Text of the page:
U.S. Law Enforcement Urged To Investigate Trump Jr.’s Trophy Hunting Of An Endangered Mongolian Argali Sheep


The Center for Biological Diversity urged law enforcement officials in the United States to investigate whether Donald Trump Jr. can legally import an endangered argali sheep he killed in Mongolia last summer. According to news reports, the argali sheep was shot without a permit required under Mongolian law.

A letter was sent last week alerting the U.S. Fish and Wildlife Service Office of Law Enforcement to potential legal violations associated with this trophy hunt. It requests that the agency’s top law-enforcement officials ensure that any attempt to bring the animal’s horns, skin, or parts as a trophy into the United States does violate the Lacey Act, which prohibits the import of wildlife obtained in violation of another country’s laws.

“We urge you to ensure that the protections in place for argali, including from hunters and poachers, are enforced, and special access is not provided for wealthy, white hunters from the West, even if their father is the President of The United States, “the organization stated in the letter.

Only after Trump Jr. had departed Mongolia, on September 2, 2019, was a permit issued for the argali hunt. It is unclear whether the issuance of a permit after the hunt comports with Mongolian law.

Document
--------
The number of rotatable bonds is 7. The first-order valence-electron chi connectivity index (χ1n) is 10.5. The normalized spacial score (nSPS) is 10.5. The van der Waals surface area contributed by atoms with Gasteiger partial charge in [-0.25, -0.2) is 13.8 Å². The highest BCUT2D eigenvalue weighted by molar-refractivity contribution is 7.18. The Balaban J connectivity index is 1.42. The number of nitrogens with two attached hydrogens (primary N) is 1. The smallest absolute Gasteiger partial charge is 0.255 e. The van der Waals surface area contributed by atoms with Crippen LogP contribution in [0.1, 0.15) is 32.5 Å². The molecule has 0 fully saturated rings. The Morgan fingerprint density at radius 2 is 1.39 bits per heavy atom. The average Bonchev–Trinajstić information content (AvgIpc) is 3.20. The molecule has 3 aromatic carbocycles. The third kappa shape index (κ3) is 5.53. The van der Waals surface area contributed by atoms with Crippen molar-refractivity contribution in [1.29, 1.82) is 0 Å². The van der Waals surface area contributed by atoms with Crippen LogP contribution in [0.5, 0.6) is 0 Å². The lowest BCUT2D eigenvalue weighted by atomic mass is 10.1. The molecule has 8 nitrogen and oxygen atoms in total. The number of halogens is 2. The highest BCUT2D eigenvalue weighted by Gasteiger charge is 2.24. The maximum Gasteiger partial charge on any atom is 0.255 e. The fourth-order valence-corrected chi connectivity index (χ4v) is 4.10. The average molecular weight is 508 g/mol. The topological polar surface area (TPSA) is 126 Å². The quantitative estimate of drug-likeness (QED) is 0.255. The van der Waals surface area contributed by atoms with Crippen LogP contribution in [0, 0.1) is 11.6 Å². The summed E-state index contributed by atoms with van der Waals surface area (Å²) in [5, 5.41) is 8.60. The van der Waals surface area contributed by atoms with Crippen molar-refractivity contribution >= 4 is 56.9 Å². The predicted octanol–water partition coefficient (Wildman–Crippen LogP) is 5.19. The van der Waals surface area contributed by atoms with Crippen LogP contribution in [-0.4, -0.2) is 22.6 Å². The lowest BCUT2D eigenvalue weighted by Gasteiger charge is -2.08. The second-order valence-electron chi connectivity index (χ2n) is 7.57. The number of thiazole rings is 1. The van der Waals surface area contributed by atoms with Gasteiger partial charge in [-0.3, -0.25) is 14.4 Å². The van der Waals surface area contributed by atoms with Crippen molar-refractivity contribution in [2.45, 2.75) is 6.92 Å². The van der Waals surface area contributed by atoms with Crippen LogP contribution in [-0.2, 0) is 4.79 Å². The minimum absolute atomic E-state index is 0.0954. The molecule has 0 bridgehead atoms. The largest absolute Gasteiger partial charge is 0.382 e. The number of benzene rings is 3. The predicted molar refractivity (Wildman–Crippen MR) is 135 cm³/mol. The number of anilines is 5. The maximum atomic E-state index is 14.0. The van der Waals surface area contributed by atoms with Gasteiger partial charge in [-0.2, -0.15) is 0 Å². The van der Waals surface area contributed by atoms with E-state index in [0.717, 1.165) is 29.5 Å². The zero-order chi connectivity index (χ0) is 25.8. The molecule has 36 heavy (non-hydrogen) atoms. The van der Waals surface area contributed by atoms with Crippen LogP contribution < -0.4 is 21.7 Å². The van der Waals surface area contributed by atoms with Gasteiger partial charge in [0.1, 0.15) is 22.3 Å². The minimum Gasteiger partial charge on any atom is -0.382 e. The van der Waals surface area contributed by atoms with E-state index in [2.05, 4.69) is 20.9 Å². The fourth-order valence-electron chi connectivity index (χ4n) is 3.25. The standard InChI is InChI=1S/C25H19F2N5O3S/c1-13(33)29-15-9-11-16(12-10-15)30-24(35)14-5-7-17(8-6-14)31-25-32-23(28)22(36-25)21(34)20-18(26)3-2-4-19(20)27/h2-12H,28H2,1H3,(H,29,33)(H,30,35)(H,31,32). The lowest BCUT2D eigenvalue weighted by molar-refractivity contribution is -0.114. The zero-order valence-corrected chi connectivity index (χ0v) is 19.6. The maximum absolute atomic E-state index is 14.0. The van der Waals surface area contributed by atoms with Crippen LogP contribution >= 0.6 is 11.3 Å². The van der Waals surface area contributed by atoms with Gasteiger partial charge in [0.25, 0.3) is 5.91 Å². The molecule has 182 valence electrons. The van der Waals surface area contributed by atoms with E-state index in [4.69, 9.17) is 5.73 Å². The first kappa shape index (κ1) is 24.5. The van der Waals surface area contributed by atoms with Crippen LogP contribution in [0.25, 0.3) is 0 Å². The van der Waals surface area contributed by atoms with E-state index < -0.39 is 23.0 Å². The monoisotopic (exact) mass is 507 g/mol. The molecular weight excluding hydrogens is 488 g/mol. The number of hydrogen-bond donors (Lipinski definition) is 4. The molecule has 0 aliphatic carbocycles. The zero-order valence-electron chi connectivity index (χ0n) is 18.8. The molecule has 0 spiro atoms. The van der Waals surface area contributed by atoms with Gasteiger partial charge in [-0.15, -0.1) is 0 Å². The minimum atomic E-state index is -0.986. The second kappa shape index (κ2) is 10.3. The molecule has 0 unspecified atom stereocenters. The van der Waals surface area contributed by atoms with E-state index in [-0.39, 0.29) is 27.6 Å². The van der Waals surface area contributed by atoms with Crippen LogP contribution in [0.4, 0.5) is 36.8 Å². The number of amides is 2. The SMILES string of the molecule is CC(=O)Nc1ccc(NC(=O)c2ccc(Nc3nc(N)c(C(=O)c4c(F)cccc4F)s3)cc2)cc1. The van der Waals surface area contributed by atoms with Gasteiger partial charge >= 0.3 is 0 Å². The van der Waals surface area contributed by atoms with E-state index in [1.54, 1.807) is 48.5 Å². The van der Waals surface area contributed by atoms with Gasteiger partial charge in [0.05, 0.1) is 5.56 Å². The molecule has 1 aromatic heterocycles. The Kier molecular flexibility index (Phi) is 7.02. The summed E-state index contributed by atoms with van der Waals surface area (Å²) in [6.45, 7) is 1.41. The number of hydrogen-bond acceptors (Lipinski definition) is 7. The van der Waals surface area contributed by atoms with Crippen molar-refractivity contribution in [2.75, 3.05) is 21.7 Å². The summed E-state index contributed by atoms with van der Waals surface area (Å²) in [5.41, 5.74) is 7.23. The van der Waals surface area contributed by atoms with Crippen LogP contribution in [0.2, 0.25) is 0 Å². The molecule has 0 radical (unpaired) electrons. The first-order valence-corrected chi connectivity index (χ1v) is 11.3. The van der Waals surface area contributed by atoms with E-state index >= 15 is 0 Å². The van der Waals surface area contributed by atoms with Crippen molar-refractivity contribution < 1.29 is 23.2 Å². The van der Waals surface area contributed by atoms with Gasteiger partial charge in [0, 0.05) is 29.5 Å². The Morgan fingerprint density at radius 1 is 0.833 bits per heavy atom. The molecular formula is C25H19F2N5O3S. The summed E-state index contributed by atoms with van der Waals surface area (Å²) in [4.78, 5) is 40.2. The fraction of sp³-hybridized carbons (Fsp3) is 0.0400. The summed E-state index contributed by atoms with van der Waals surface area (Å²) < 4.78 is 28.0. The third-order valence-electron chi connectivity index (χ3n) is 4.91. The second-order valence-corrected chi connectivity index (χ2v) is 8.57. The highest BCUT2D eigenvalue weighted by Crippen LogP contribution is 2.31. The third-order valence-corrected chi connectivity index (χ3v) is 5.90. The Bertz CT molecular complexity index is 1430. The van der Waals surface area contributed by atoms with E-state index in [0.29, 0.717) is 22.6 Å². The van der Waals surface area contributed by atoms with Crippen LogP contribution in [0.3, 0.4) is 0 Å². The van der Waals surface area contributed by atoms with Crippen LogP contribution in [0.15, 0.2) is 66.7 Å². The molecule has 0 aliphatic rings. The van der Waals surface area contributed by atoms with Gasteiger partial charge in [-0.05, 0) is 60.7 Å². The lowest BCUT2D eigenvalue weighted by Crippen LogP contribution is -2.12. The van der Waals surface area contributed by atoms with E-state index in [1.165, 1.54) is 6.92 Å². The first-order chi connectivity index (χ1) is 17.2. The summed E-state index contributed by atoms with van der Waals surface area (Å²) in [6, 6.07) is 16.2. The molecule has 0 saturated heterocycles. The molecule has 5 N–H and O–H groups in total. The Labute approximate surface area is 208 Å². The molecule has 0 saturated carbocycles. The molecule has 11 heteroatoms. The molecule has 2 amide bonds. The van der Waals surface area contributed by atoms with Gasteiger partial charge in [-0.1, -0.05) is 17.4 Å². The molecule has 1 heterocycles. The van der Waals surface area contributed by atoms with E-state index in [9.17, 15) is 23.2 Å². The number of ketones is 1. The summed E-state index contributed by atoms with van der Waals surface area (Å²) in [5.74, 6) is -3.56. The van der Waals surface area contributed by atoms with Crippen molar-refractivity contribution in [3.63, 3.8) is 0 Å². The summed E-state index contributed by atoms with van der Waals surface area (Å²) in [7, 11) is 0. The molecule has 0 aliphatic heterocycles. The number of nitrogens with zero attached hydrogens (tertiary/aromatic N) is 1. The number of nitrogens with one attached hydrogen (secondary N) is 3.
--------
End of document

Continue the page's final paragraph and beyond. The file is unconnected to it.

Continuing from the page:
“Don Jr.’s shooting of this rare animal was reprehensible, and Fish and Wildlife officials need to take a hard look at this disturbing hunt,” attorney Tanya Sanerib, the Center’s International Legal Director, said in a statement. “If Mongolian law was violated when the argali was killed, then U.S. officials must ensure the poor animal doesn’t end up in the U.S. as a Trump wall hanging. The steep decline of this species is a prime example of how trophy hunting chips away at populations of highly imperiled creatures, and why we need strong laws and their enforcement.”

Trump Jr. posted about his trip on Instagram, explaining that he was “back after living the Yurt Life where he covered many miles on horseback.” He did not mention, however, anything about the sheep he killed.

Argali populations plummeted from an estimated 50,000 in 1985 to just 18,000 in 2009.

Argali are the world’s largest sheep, with curling horns growing up to six feet in length. Long imperiled by overhunting, the sheep are protected as threatened under the U.S. Endangered Species Act. Between 2007 and 2018, U.S. trophy hunters imported 65 argali trophies from Mongolia. This should be illegal.

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